End demerit points 'injustice', MP says

NSW accused of denying motorists justice because of its stance on demerit points

By Brad Gardner | November 2, 2009

The Rees Government has been accused of denying motorists justice because of its stance on demerit points in New South Wales.

Liberal MP Malcolm Kerr has backed a push by Nationals leader Andrew Stoner for an end to the policy that prevents courts ruling on demerit points for driving offences.

Magistrates can find someone guilty of an offence but waive a fine in extenuating circumstances, but demerit points will always be applied if someone is found guilty or convicted.

Kerr claims this has created an "injustice...because although a magistrate may waive a fine, or order that no penalty at all be imposed, he or she has no power to order that demerit points should not be part of the penalty".

He also questioned why the anomaly applies considering more serious offences are not dealt with in the same manner.

"After all, even in murder cases and other very serious crimes we trust judicial officers to exercise discretion and dispense mercy if the circumstances dictate," he says.

The Law Society of NSW has long campaigned for reform on the basis that drivers given a second chance by a court's decision to waive fines should not then be slugged with demerit points.

Stoner introduced the Road Transport (Driver Licensing) Amendment (Demerit Points) Bill to give courts the power to rule on demerit points for speeding and red light offences.

The Government refused to support the proposal, with Maitland MP Frank Terenzini saying it will lead to offenders escaping penalties.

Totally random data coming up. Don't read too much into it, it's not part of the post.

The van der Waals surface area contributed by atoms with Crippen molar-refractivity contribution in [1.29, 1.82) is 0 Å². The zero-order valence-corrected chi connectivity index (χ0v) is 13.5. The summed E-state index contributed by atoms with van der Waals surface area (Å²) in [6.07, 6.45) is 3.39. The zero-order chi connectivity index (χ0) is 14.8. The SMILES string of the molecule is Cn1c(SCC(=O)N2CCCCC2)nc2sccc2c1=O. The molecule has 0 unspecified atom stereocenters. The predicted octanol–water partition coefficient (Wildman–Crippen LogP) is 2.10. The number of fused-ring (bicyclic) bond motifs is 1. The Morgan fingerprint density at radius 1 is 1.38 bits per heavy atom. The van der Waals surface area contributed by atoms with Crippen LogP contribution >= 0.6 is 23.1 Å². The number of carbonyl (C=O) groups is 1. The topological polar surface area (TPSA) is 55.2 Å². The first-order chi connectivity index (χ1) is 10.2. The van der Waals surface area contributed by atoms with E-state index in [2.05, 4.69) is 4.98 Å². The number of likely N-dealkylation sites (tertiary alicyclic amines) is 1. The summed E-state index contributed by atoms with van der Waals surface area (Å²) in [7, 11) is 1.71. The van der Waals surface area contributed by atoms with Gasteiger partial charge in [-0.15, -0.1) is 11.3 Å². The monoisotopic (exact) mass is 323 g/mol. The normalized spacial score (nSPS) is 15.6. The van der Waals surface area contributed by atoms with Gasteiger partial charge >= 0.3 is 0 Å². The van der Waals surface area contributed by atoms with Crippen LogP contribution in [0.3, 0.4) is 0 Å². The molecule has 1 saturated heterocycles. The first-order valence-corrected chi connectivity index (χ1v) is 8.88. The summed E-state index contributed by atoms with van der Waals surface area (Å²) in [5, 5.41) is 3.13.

"Under this bill, people who are found guilty of an offence, for example, speeding or driving through a red traffic light, will be able to get away with no punishment at all," he says.

"How can it be good public policy if someone found guilty of those two offences [speeding and traffic infringements] does not have demerit points allocated against their licence?"

The trucking industry has also called for changes to the policy because demerit points are linked to work diary offences under fatigue management.

As reported by ATN, a driver of a NSW-based trucking company faced a $250 fine for incorrectly filling out his work diary.

The magistrate found him guilty but waived the fee because the driver suffered from Asperger Syndrome, which is a form of Autism.

Despite this, four demerit points were still added because the magistrate had no power to rule on them.

The Opposition is trying to abolish demerit points for work diary offences through a disallowance motion in the Legislative Council.

A spokesman for Stoner says the motion is due to be reviewed this month. If passed, it will abolish fatigue management in NSW.

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